• The men’s professional open field is smaller, but has a larger payout. A cap of 144 players has been set (it used to be 160), and the cut will remain at 72. The payout has gone from $41,000 to $45,000.
  • The women’s payout this year has also gone up — from $8,300 to $10,000. The Vibram also allowed any and all women to compete with the cut line being 15.
  • The Vibram has also gone from three to four rounds.

The pro tournament will run from Thursday through Sunday at Maple Hill in Leicester, Mass.

One of the most scenic courses on the tour, the championship gold tees challenge the best in the world with tricky woods shots, long drives and creative water holes.

As the crowning — and final stop — on the PDGA Tour, more than just a victory will be on the line as the tour champion will be crowned at this event as well.

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Poll 22: Throwing form

Have you ever noticed how repetitive sports are when playing them?

There are so many technical parts to a game that make it like that. Whether it be throwing, catching, swinging or whatever else, the motions and way to do things — and do them correctly — are repetitive.

It’s not to say it’s a bad thing. The repetitiveness nature of things is what makes someone better or worse than another.

Take, for example, baseball pitching.

A pitcher has several ways they can throw — overhand, 3/4 or sidearm. Some even go to a submarine style of throwing. But they stay with that in a predominate way, thus making it so their motion and such is what they do over and over.

Disc golf is no different. And part of that is something to keep in mind when we discuss this week’s poll question.

Before that, however, let’s go back to last week’s poll, when we asked you how you were introduced to the game.

Often, our poll questions come from the other writers on this site. Jack Trageser said he was curious about what people would say in response to this poll and even said he’d guess that the majority of people would vote the options of being introduced by a friend or seeing it being played would be the two top choices.

He was half right.

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Course review: Orchard Park (Oregon)

Don’t be fooled by this open-looking hole — this stand of trees on hole three can make for a much more challenging shot than you think.

(Editor’s note: While course reviews aren’t our top stories at Rattling Chains, we will, at times, run one when one of our writers has the urge to talk about a course they play or have played. This is one of those times).

By Andre Fredrick — RattlingChains.com staff

My local course — Orchard Park in Hillsboro, Ore., is often much maligned by seasoned disc golfers for two main reasons.

The first is the abundance of recreational players, which makes the course quite crowded. The second is a complaint that, with its short pin placements and open greens, Orchard Park provides little challenge to an experienced player.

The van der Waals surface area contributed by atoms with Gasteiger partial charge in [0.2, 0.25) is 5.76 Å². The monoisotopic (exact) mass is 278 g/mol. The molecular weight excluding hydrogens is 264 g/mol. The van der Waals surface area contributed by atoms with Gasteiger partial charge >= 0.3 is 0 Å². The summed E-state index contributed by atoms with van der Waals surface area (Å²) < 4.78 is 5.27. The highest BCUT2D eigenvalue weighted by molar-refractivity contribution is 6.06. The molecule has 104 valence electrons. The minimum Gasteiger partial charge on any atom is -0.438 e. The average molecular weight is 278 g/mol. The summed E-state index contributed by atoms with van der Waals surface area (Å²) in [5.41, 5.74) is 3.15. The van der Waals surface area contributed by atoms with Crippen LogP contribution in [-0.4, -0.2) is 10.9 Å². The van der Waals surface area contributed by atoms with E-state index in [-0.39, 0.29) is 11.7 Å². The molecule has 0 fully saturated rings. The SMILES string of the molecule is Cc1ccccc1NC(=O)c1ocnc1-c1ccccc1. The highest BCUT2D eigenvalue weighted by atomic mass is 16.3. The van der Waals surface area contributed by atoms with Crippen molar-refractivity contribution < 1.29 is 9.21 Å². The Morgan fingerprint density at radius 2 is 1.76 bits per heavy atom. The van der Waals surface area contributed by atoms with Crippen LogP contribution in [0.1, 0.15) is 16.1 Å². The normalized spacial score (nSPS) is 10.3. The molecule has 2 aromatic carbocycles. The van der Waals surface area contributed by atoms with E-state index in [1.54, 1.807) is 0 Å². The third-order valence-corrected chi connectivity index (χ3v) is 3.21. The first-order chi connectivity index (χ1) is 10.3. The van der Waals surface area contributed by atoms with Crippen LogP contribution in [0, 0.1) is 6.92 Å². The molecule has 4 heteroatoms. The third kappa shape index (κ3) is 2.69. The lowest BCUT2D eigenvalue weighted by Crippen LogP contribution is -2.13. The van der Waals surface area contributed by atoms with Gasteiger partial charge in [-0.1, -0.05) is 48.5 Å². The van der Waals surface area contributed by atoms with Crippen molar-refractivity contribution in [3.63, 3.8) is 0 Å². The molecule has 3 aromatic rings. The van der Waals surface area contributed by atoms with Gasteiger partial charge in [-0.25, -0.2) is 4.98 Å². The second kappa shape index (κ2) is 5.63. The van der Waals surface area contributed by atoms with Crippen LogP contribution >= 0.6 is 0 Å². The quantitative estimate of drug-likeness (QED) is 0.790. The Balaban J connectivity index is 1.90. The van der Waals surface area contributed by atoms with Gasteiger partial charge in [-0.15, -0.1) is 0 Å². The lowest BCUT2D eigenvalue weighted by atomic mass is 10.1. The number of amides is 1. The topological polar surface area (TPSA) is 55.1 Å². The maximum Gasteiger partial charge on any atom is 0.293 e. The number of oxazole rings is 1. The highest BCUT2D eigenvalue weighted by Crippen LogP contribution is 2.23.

The popularity of the sport as well as the course’s central location and greens that are not quite intimidating make it a natural choice for the curious and acquainted alike.

Orchard hosts “Tuesday Twos” league, which always draws a good crowd.

I don’t begrudge the newcomers. Besides, many more recreational players have caught on to the basic etiquette of the game and will often offer to allow me to play through as soon as they see me tromping up to the tee pad.

In spite of its shortcomings, Orchard is a favorite haunt of mine, and not just because I live a stone’s throw away from it. Still, location is a big factor. As pretty much the only public course in my immediate neighborhood, Orchard makes getting my fix for disc golf a matter of a quick drive or bike ride.

Though Orchard only has nine holes, I find this to be perfect for a couple of reasons. First, I would often find myself at Orchard on a lunch break or before running off to tackle the day’s errands. Being able to blast through a quick nine in 20-30 minutes is a big selling point for me.

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Exclusive: The chains talk back

(Editor’s note: Sometimes there isn’t anything in the queue and I’m blank so I start thinking about silly things I can write about. This is one of those stories…)

By Disc G. Basket, Esq. — Contributing writer

I’m sick of it.

You see, me and my brethren are sick and tired of you disc golfers treating us like crap or second-rate citizens.

Rattle those chains, you say. Make them sing, you say. Throw it harder and make it stick, you say.

A disc golf basket speaks up — and makes it known that rattling the chains is a painful thing!

Apparently, you don’t realize that we baskets feel what you are doing.

You don’t think it’s a coincidence that a perfect putt pops into the chains and then lands on the ground, do you?

We have to deal with a lot, you know.

Sometimes, we’ll have to smell some of that herbal stuff that some of you players bring around. You know, not all of us like to smell that stuff! And booze? How many times are you going to leave empty beer (or soda or something else) bottles in our baskets?

Our baskets aren’t made for that or other trash that people can leave behind. Now we realize that it’s not just disc golfers who leave stuff in our baskets, but they do.

People sometimes also sign us after we’re kind enough to allow an ace. Really? Sign your disc and move on. For those of you kind enough to come out and wipe all that graffiti off us, we thank you.

Back in the day, when we were first installed, we’d be treated like Kings and Queens.

Players would come by in awe of us. Kind of like a new baby. Unlike a baby, however, soon you were whipping pieces of plastic at us. Sometimes, there were sharp edges.